Allen Kent, in The Wager, has fashioned a yarn based on a bet gone awry. Two giants of the mass media bet they are powerful enough to get a man of their choice elected president. Predictably, one is a liberal, the other conservative.
The clash of egos lurks in the background as events unfold. A collection of powerful men has been compromised by sexual scandal. All are conservatives except one, the vice president. All cave to blackmail in order not to have their weaknesses exposed. This tilts the race for the Democratic nomination for president to a senator from Delaware, Clayton Mehrens.
He is the choice of Grant Huston of NBS.
Meanwhile, a devastating series of terror attacks leaves the electorate frightened and panicky. This tilts the GOP race toward the far-right governor of Oklahoma, Carter Graves.
He is the choice of Chase Rayborn of PAX News.
Neither imagined it would go so far. Both have dirty hands. Both are shocked. Both will pay.
The center of this compelling tale is occupied by Adam Zak, an extra-governmental operative, and Dreu Sason, a drop-dead-gorgeous, Renaissance woman who excels at surveillance. With the assistance of Sason, Zak gradually puts the pieces together. Naturally, they are in love. That, and frequent danger.
The story travels a lot. The greatest, most vividly detailed sequence takes place in the hellish oppression of a hidden cave in Budapest. The terror shifts from San Francisco Bay, to the Kansas City Airport, to a golf tournament in Charlotte, South Carolina, which happens to be in North Carolina, to coordinated attacks on chain stores. The author knows Budapest like the back of his hand, but about all he appears to know about Charlotte is that it has a nice golf course named Quail Hollow.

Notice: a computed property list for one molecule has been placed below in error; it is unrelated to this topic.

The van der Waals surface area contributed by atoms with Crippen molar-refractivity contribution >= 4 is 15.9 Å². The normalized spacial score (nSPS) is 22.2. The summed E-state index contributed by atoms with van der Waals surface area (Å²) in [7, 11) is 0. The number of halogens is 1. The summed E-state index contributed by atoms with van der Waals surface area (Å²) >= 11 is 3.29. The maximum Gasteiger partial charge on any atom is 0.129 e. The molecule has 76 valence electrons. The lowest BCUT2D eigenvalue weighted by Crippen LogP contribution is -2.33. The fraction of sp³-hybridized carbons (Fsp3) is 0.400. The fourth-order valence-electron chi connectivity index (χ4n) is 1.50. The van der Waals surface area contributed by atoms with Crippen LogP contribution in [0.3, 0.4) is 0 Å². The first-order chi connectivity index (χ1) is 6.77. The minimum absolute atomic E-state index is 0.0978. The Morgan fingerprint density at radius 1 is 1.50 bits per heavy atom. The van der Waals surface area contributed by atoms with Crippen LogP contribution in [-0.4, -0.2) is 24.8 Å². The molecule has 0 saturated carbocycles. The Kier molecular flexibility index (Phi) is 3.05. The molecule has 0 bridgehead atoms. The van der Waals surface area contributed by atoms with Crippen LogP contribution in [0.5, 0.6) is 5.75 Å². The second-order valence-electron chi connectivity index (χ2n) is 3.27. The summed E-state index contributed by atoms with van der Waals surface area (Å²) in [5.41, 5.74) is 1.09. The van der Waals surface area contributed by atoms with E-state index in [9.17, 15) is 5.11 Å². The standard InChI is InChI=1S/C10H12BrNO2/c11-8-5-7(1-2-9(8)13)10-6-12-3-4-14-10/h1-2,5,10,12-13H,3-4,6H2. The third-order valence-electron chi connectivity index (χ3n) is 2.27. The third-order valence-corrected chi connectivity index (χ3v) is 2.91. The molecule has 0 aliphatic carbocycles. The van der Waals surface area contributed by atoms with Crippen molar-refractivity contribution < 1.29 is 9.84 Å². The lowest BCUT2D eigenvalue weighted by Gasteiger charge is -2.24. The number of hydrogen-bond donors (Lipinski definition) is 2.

In the greater scheme, it is a minor error, and his intimate knowledge of Budapest plays a crucial part in the story.
The story has some relevance to the real-life Year of Trump. It’s nicely organized in its deft switches from the heroes to the bad guys to the two men who opened Pandora’s Box. The body count is high. Justice prevails, though not with much assistance from rules and regulations.
Take a look at The Wager for yourself here.
My enjoyment of this novel owes a bit to the fact that my first novel, The Audacity of Dope, also dealt with a seeming terrorist action that was not really perpetrated by Muslims. Mainly, though, Audacity is the story of a pot-smoking songwriter leading government operatives on a sometimes merry, sometimes dangerous, chase.
My new novel, Forgive Us Our Trespasses, is a small-town crime thriller about the corrosive effect of patronage, not to mention drugs, sex, corruption, a father and a son, and spoiled kids who are as out of control as their monstrous father.
Longer Songs is a collection of eleven short stories that all originated in songs I wrote.
Crazy of Natural Causes is about a Kentucky football coach who manages to rebuild and reinvent himself by dealing with absurdity on its own terms.
The Intangibles is a story of the South during the 1960s, dealing naturally with bigotry, desegregation, civil rights, and high school football.
Follow me on Twitter @montedutton, @hmdutton (more from the writer’s perspective), and/or @wastedpilgrim (irreverence stressed). I’m on Facebook at Monte.Dutton.